Our backs are often over looked mostly just because of the simple fact we cannot see it. How do you know if you are working your back correctly if you can’t see what is going on during your training? The best answer I’ve come up with is feel. Understanding how your body moves is serious business and hard for most people to figure out. Lets start with the basic principles. The back is made up of many muscles and there are over 700 skeletal muscles in the body. Why is it important to train your back? Our back is one of the most under utilized areas on our body. With the constant forward motion (i.e. typing on a computer, driving, eating, etc) the muscles in the back are constantly stretched and forgotten about. The movement patterns then created can cause stress on your shoulders, neck, and low back. The back also supports your shoulder complex, spine, and hips. Movement in our spinal discs keeps fresh blood and healthy fluids flowing which our body needs to stay youthful and mobile. Everything in the body is connected and optimal performance is best when the entire body is being challenged.
Traditionally we identify muscles from an aesthetic point of view but there is much more going on other than what we can see moving under the skin. The muscles in our backs are important for things like; posture, injury prevention, and functional movement. Aesthetically our backs can help men look more masculine by creating that V-tapper and more feminine for women by creating a confident posture. Strengthening your back is vital when we think about the aging process. Building muscle helps prevent osteoporosis and our backs are our second largest muscle group on our bodies. That’s a huge opportunity to take advantage of and get the benefits of hormone response. Considering, we live in a society that “throws their backs out” from picking up a pen at the office, imagine if we could avoid that with exercise. Full functional movement and mobility allows our bodies to move smoothly and more efficiently in everyday activity.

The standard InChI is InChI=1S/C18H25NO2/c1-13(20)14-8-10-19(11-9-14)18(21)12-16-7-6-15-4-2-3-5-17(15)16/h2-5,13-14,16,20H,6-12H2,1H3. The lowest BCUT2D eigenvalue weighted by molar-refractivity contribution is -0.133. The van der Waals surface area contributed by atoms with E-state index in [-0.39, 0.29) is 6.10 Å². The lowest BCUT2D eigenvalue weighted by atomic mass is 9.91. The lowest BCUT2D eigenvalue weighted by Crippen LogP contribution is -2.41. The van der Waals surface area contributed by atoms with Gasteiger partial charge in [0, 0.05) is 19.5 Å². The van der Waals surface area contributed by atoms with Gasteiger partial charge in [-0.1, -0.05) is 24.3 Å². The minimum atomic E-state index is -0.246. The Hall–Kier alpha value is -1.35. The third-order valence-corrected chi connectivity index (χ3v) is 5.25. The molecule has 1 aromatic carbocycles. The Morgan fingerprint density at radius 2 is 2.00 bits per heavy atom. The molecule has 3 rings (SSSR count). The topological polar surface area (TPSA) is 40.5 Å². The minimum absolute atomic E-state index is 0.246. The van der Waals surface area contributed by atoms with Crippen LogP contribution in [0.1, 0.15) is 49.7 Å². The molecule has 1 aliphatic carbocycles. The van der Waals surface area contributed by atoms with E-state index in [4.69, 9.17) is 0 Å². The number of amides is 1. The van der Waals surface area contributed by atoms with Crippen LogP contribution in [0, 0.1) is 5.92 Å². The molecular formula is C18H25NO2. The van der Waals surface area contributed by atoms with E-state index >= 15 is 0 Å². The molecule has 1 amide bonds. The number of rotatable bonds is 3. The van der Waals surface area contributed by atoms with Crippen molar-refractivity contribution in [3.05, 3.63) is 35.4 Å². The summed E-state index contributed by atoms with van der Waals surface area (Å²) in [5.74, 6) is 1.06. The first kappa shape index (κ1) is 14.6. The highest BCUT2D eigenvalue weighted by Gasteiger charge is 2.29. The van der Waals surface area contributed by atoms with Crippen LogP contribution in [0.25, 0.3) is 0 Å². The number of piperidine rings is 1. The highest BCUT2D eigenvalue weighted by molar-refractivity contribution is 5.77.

When thinking about your back workout we are looking to contract these main muscles and some. Lats, rhomboids, upper and lower traps, teres major and minor and erector spinae. Some of my favorite back exercises include; Pull ups- one of the most basic exercises with some of the best benefits. Pulls up can be done a variety of ways (wide grip, narrow grip, under grip/ chin up, assisted etc.) and can be done almost anywhere. If you don’t have the strength yet, a lat pull down is a great exercise to start with. As always, once you build up strength progress your exercise. Rows – a simple and effective movement that is great for shoulder stability and mobility in the thoracic spine. The row motion can be done in so many different ways (standing, seated, bent over, supine, single arm etc.) but getting the motion down seems to be most challenging. I find a lot us want to pull with our shoulders and arms and don’t have the mind body connection to pull from our backs. Often I am repeating “Shoulders down, chest up, as you pull stick out your chest.” I probably sound like a broken record but eventually a new movement pattern is established and my nagging subsides.
Lastly I want to touch on spinal mobility. Stiff spines are the cause of most back pain along with “weak cores”. As areas of your spine get compressed and tight pressure is then dispersed and injuries begin to occur. Thoracic spinal mobility is probably most important following hip mobility. Our thoracic spines are made for flexion, extension, and rotation. Understanding these movements of your body is vital. Your lower back is made for stability, not to take the added pressure for lack of movement. If it’s at the beginning, in between sets, or end of your workout (I incorporate all 3, always) make sure you are consciously enhancing this area of your body. Remember, bodies are happiest when they are challenged and being used for what they were meant to do, Move! In yoga it is said “the more movement you have in your spine the longer you will live.”
(Photography: Honeytree Gallerie)